Republican politicians across the nation, heeding the words of their defeated leader, Donald Trump, are scurrying like rats to erect barriers that would prevent people who are unlikely to support them from voting.
"What are they afraid of?" asked a new county Democratic Party chairwoman in South Carolina, Alester Linton-Pryor. "They're trying to restrict the vote because they're afraid they will lose."
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The Brennan Center for Justice reported March 18 that more than 360 bills to restrict voting access have been proposed in 47 states.
"These measures target and will disproportionately harm voters of color, young voters, and voters with disabilities," said the Center in an article written by Wendy R. Weiser, Daniel I. Weiner and Dominique Erney. "In Georgia, for instance, a recent Brennan Center analysis found that proposed bills to cut Sunday early voting and mail-voting access would burden Black voters most."
On March 25, Gov. Brian Kemp (R) signed the most far-reaching effort yet into law — a sweeping voting measure that undercuts the power of the secretary of state and local election boards. The new law removes the secretary of state from serving as chair of the State Board of Elections, giving the legislature the authority to appoint a majority of the members, and authorizes the state board to suspend local election officials.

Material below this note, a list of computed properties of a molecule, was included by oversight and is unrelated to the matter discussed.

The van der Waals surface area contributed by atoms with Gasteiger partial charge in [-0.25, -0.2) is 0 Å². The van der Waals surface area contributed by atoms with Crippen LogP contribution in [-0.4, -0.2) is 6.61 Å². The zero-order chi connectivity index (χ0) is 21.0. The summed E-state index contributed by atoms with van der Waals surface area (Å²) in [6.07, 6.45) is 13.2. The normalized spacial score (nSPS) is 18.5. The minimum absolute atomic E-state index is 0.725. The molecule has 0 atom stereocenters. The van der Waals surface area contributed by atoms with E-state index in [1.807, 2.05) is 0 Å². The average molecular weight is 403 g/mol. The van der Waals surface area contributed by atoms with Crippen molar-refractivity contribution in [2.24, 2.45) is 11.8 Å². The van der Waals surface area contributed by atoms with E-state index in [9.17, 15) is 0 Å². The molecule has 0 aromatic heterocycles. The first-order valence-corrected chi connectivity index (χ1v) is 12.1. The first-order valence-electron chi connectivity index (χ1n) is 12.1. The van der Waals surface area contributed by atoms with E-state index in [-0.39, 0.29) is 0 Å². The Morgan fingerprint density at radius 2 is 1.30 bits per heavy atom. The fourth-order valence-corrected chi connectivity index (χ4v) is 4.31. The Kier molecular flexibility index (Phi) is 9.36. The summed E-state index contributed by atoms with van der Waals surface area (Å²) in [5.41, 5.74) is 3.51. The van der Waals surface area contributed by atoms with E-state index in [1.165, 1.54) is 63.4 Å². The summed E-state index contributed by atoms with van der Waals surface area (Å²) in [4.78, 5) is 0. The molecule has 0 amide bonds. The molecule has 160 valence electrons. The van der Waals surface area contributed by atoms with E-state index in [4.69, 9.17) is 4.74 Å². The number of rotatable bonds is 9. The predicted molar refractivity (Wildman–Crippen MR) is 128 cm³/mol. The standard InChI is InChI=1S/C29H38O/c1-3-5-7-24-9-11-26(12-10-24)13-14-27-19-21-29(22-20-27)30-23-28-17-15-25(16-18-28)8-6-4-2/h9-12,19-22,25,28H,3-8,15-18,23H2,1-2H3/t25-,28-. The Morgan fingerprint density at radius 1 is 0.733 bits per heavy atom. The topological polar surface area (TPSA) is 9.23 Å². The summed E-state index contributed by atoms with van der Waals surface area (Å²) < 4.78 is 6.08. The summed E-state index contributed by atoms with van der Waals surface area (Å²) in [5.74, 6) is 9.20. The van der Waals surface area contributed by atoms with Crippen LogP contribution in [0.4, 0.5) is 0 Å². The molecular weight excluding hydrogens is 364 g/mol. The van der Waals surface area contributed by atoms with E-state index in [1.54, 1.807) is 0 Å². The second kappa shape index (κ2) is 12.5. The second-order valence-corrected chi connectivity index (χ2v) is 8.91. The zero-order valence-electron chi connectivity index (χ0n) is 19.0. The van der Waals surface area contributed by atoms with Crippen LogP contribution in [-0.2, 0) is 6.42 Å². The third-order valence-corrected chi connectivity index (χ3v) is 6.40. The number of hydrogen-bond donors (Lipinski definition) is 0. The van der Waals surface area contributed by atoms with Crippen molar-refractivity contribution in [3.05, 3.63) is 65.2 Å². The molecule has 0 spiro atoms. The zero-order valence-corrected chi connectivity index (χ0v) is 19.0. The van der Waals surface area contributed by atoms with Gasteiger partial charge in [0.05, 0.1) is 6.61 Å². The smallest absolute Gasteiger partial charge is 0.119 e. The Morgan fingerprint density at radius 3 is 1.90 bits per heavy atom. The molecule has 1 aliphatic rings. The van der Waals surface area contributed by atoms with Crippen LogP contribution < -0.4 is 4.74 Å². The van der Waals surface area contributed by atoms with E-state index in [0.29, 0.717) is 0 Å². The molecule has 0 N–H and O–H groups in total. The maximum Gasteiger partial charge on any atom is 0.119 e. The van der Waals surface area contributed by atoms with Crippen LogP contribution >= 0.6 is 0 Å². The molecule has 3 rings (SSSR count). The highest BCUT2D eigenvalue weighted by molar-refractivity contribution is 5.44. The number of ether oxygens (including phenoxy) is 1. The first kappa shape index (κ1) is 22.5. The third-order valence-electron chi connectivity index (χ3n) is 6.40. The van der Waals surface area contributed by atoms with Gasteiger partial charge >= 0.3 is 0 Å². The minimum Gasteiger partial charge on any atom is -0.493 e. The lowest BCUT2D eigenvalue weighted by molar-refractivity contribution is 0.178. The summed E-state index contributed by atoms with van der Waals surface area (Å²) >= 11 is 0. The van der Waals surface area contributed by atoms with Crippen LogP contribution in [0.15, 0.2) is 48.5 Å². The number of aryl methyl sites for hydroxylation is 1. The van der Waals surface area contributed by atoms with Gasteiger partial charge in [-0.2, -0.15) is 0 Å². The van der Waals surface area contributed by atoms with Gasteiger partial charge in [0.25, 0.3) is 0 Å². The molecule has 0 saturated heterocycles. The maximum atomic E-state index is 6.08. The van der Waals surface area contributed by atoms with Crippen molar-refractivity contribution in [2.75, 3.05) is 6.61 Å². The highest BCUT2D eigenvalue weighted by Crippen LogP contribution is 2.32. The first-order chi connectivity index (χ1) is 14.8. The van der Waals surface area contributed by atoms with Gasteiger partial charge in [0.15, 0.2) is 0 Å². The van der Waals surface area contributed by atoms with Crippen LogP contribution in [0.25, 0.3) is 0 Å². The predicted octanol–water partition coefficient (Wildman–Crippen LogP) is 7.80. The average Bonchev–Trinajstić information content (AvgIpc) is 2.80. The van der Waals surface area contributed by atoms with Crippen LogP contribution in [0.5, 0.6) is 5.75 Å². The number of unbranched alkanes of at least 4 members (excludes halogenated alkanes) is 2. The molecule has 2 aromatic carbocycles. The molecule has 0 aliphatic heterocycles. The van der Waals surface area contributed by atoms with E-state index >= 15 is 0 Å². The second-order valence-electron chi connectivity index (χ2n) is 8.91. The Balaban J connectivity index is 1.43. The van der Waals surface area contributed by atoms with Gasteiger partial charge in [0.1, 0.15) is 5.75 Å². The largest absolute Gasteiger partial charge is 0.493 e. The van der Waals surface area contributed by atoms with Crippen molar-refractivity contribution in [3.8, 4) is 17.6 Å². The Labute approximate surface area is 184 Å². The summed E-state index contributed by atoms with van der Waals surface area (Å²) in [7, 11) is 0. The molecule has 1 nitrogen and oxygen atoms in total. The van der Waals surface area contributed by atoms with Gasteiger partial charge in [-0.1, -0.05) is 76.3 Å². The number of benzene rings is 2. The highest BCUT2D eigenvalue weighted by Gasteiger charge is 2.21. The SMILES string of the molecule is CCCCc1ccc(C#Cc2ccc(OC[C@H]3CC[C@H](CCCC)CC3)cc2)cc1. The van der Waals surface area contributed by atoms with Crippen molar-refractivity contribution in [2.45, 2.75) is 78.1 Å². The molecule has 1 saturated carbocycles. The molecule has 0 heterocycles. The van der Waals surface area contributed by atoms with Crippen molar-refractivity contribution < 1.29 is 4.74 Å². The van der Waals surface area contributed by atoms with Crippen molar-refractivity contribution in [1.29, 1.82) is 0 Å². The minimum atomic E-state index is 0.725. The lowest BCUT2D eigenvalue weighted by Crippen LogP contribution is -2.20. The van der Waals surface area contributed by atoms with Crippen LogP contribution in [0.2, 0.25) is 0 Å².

That was a direct response to Secretary of State Brad Raffensperger's refusal to accede to Trump's personal request, via a phone call, that Raffensperger simply find some 11,000 votes to put him over the top so he could grab the state's 16 electoral votes.
Meanwhile, critics say that suspending county election boards could give state officials power over a plethora of decisions, including the acceptance and rejection of mail ballots, early-voting hours, poll-worker hiring and the number of polling locations.
The law also restricts the distribution of food and water to people standing in line, makes it harder to cast absentee ballots, reduces the number of drop boxes for mail ballots, and bars mobile voting places -- all in response to Trump's defeat in the state and the election of Democratic Senators Jon Ossoff and Raphael Warnock.
President Joe Biden March 31 called the new Georgia voting rules "a blatant attack on the right to vote, the Constitution and good conscience." He said they were "un-American" and "Jim Crow on steroids."
In an interview with ESPN, Biden said he would “strongly support” players who believe Major League Baseball should move the July 13 All-Star Game from Truist Stadium, the home of the Atlanta Braves. Today, that happened. MLB announced the game would NOT be played in Atlanta, a heavy cost to that city and what must be an embarrassing decision for many residents there.